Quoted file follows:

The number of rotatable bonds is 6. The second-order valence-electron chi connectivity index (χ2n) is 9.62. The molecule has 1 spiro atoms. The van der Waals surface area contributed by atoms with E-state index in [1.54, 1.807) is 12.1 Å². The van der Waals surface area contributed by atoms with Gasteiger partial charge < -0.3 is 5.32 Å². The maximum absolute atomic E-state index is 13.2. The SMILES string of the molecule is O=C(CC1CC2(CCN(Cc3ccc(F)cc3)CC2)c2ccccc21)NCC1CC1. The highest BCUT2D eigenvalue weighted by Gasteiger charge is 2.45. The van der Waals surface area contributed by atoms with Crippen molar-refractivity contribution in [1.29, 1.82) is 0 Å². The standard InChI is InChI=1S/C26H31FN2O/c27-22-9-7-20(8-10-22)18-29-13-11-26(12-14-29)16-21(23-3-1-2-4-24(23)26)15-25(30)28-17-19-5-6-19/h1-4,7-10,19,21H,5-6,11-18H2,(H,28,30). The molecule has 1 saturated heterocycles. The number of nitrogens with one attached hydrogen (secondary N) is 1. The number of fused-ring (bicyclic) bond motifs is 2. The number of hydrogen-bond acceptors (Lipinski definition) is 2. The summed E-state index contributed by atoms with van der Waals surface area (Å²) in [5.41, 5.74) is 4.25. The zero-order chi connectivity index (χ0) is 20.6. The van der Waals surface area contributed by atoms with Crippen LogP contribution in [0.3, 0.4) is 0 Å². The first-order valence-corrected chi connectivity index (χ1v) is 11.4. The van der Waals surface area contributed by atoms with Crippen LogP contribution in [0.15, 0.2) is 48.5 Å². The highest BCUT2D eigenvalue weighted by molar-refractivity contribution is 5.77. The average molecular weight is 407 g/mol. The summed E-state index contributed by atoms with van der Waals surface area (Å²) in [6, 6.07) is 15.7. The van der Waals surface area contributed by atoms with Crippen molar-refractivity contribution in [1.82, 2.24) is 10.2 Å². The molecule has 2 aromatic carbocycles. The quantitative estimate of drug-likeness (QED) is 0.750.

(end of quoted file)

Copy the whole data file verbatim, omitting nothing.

The number of rotatable bonds is 6. The second-order valence-electron chi connectivity index (χ2n) is 9.62. The molecule has 1 spiro atoms. The van der Waals surface area contributed by atoms with E-state index in [1.54, 1.807) is 12.1 Å². The van der Waals surface area contributed by atoms with Gasteiger partial charge < -0.3 is 5.32 Å². The maximum absolute atomic E-state index is 13.2. The SMILES string of the molecule is O=C(CC1CC2(CCN(Cc3ccc(F)cc3)CC2)c2ccccc21)NCC1CC1. The highest BCUT2D eigenvalue weighted by Gasteiger charge is 2.45. The van der Waals surface area contributed by atoms with Crippen molar-refractivity contribution in [1.29, 1.82) is 0 Å². The standard InChI is InChI=1S/C26H31FN2O/c27-22-9-7-20(8-10-22)18-29-13-11-26(12-14-29)16-21(23-3-1-2-4-24(23)26)15-25(30)28-17-19-5-6-19/h1-4,7-10,19,21H,5-6,11-18H2,(H,28,30). The molecule has 1 saturated heterocycles. The number of nitrogens with one attached hydrogen (secondary N) is 1. The number of fused-ring (bicyclic) bond motifs is 2. The number of hydrogen-bond acceptors (Lipinski definition) is 2. The summed E-state index contributed by atoms with van der Waals surface area (Å²) in [5.41, 5.74) is 4.25. The zero-order chi connectivity index (χ0) is 20.6. The van der Waals surface area contributed by atoms with Crippen LogP contribution in [0.3, 0.4) is 0 Å². The first-order valence-corrected chi connectivity index (χ1v) is 11.4. The van der Waals surface area contributed by atoms with Crippen LogP contribution in [0.15, 0.2) is 48.5 Å². The highest BCUT2D eigenvalue weighted by molar-refractivity contribution is 5.77. The average molecular weight is 407 g/mol. The summed E-state index contributed by atoms with van der Waals surface area (Å²) in [6, 6.07) is 15.7. The van der Waals surface area contributed by atoms with Crippen molar-refractivity contribution in [1.82, 2.24) is 10.2 Å². The molecule has 2 aromatic carbocycles. The quantitative estimate of drug-likeness (QED) is 0.750.